Child-Parent Psychotherapy (CPP) is a therapeutic approach designed specifically to support children and their parents or caregivers who have experienced significant stress, a series of changes, or trauma. Changes might include but are not limited to: parental separation, geographical relocation, or introduction of a new sibling. CPP works with children from birth through age 6, and it's intended to heal, restore, and strengthen the parent-child relationship following such challenging experiences.
We understand that significant changes or traumatic experiences can be deeply unsettling for a young child. Such events can affect their sense of safety and security, disrupt their emotional well-being, and potentially impact their development. Similarly, these experiences can be distressing for parents and may affect their parenting.
In CPP, the child and parent or caregiver are seen as a pair, and therapy involves working with this pair together. The goal is to support both in establishing or restoring a secure and nurturing relationship, which is crucial for a child's healing and development. This approach acknowledges that a strong, healthy relationship with a caregiver is a child's best resource for recovery.
During therapy, you and your child will be guided in creating a shared narrative about the stressful event or trauma. This process helps both of you make sense of what happened, express and understand your feelings, and develop strategies for coping.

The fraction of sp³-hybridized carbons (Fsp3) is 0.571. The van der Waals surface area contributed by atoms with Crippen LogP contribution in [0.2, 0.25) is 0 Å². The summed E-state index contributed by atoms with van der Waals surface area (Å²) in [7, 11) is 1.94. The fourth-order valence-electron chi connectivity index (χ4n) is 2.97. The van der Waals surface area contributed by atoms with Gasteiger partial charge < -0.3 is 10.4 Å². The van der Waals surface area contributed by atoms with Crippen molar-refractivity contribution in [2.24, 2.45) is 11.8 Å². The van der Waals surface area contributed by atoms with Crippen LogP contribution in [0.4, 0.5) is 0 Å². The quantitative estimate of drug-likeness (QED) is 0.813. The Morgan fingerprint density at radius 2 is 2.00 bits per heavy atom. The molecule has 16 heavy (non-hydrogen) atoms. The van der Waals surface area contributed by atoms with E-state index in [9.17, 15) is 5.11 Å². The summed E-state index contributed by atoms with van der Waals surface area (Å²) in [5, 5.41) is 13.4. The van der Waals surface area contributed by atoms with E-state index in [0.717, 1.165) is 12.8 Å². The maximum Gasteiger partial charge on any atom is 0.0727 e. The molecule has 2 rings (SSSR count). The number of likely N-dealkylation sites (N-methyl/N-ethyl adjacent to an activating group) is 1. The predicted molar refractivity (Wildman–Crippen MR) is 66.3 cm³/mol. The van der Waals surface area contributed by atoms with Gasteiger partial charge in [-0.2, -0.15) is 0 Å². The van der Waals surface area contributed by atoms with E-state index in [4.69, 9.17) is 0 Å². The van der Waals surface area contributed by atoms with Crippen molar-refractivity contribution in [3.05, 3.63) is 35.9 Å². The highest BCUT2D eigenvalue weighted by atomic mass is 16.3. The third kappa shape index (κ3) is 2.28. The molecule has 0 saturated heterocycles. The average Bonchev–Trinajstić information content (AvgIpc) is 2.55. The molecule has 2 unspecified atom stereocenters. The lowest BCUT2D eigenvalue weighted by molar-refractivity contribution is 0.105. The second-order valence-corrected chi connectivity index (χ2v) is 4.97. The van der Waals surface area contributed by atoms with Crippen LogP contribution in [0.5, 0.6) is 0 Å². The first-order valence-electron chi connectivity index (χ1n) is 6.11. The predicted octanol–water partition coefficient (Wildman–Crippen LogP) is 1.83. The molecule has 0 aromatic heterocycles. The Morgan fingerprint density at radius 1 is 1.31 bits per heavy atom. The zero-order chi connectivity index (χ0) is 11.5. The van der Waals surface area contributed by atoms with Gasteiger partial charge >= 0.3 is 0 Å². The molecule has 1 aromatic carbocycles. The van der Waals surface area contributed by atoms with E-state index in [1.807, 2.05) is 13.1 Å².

CPP also helps parents understand their child's behavior and emotional needs better. You'll learn how trauma or stress might be influencing your child's behavior and how you can respond in ways that support their recovery.
One unique aspect of CPP is its use of play as a medium for communication. Young children often express their thoughts and feelings best through play, so play becomes a critical tool in therapy, helping your child express themselves and helping you understand your child more deeply.
Child-Parent Psychotherapy is not just about resolving the immediate impact of stress or trauma. It's also about equipping you and your child with the understanding and skills to navigate future challenges and build a resilient and healthy parent-child relationship. It's an approach that affirms your crucial role as your child's source of comfort, security, and strength, and helps you fulfill this role effectively, even in the face of adversity.
Learn more about CPP here.